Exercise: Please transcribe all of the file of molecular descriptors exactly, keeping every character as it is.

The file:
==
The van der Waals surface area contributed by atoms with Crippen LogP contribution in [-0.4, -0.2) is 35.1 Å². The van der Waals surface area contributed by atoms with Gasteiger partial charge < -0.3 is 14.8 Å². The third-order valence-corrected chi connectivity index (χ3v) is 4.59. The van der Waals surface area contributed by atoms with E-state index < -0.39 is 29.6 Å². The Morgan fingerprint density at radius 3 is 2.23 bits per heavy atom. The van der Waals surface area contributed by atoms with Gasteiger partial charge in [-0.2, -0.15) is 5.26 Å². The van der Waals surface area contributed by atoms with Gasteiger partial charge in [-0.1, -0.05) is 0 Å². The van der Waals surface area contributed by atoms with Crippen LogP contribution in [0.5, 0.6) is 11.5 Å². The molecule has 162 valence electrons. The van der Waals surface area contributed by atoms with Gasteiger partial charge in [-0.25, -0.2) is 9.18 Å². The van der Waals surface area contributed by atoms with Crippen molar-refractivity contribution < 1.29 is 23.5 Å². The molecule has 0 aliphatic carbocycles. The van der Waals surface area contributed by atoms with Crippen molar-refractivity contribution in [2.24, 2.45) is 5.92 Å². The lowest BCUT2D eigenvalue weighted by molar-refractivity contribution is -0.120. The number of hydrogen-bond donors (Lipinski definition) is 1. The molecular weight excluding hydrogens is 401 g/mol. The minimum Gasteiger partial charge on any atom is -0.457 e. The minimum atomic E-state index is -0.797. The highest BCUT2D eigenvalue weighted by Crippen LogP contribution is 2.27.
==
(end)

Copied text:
The van der Waals surface area contributed by atoms with Crippen LogP contribution in [-0.4, -0.2) is 35.1 Å². The van der Waals surface area contributed by atoms with Gasteiger partial charge < -0.3 is 14.8 Å². The third-order valence-corrected chi connectivity index (χ3v) is 4.59. The van der Waals surface area contributed by atoms with E-state index < -0.39 is 29.6 Å². The Morgan fingerprint density at radius 3 is 2.23 bits per heavy atom. The van der Waals surface area contributed by atoms with Gasteiger partial charge in [-0.2, -0.15) is 5.26 Å². The van der Waals surface area contributed by atoms with Gasteiger partial charge in [-0.1, -0.05) is 0 Å². The van der Waals surface area contributed by atoms with Crippen LogP contribution in [0.5, 0.6) is 11.5 Å². The molecule has 162 valence electrons. The van der Waals surface area contributed by atoms with Gasteiger partial charge in [-0.25, -0.2) is 9.18 Å². The van der Waals surface area contributed by atoms with Crippen molar-refractivity contribution < 1.29 is 23.5 Å². The molecule has 0 aliphatic carbocycles. The van der Waals surface area contributed by atoms with Crippen molar-refractivity contribution in [2.24, 2.45) is 5.92 Å². The lowest BCUT2D eigenvalue weighted by molar-refractivity contribution is -0.120. The number of hydrogen-bond donors (Lipinski definition) is 1. The molecular weight excluding hydrogens is 401 g/mol. The minimum Gasteiger partial charge on any atom is -0.457 e. The minimum atomic E-state index is -0.797. The highest BCUT2D eigenvalue weighted by Crippen LogP contribution is 2.27.